The U.S. Department of Veterans Affairs (VA) is looking for more discounts from prescription drug manufacturers, but it likely will be a few years before the ask becomes reality as it will require congressional action and federal rulemaking.
The beneficiaries would be dependents and survivors of veterans who are covered through the VA’s Civilian Health and Medical Program (CHAMPVA) and who get their prescriptions at retail pharmacies. Currently, the so-called Big 4 drug discounts of at least 24% don’t apply to retail purchases under CHAMPVA. The VA wants to change that.
In a report released Tuesday, the VA Office of Inspector General (OIG) estimated that the department could save about $345.1 million over the next five years if the proper statutory authority, regulations and processes were in place for CHAMPVA to buy drugs through retail pharmacies at the Big 4 prices. The change also could provide savings for beneficiaries, who now have to share some of the cost of their retail prescriptions.
Big 4 prices reflect the discounts drug manufacturers are required to offer the VA, Department of Defense (DoD), Public Health Services and Coast Guard. Under the 1992 Veterans Health Care Act, those discounts only apply to covered prescription drugs sold and delivered to a facility operated by a Big 4 agency and dispensed directly to beneficiaries. However, in 2008, Congress extended the Big 4 pricing to retail pharmacies for prescriptions covered by the DoD’s TRICARE program. (It took two years to implement that change.)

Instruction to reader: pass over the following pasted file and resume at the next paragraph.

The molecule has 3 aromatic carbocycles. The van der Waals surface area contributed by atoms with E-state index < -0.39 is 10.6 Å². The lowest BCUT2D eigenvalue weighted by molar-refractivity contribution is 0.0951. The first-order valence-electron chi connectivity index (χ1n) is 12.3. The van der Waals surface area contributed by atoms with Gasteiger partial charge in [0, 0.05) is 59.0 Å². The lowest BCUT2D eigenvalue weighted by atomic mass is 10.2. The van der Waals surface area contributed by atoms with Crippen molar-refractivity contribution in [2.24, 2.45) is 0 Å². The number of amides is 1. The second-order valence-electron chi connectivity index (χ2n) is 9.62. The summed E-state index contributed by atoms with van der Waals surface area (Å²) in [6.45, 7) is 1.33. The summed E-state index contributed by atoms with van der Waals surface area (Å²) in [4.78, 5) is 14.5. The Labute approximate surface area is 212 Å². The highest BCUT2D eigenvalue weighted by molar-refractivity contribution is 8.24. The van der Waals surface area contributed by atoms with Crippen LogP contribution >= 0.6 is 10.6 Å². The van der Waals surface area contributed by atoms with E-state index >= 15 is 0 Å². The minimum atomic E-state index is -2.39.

Now the VA OIG is recommending the same congressional extension for CHAMPVA beneficiaries. In fiscal 2018, CHAMPVA paid $181 million in prescription claims, with about 40% of those costs covering retail pharmacy sales. The OIG found that CHAMPVA could have saved more than $3 million in 2018 for just three undisclosed drugs had Big 4 pricing been available at the retail pharmacy. The priciest of the three drugs had an average CHAMPVA price of $18,560, more than 66% higher than the Big 4 price of $11,161.
The OIG isn’t stopping with CHAMPVA. It also is advising that the VA consider pursuing the appropriate legal authority for all of its programs to purchase prescription drugs through retail pharmacies at the Big 4 prices.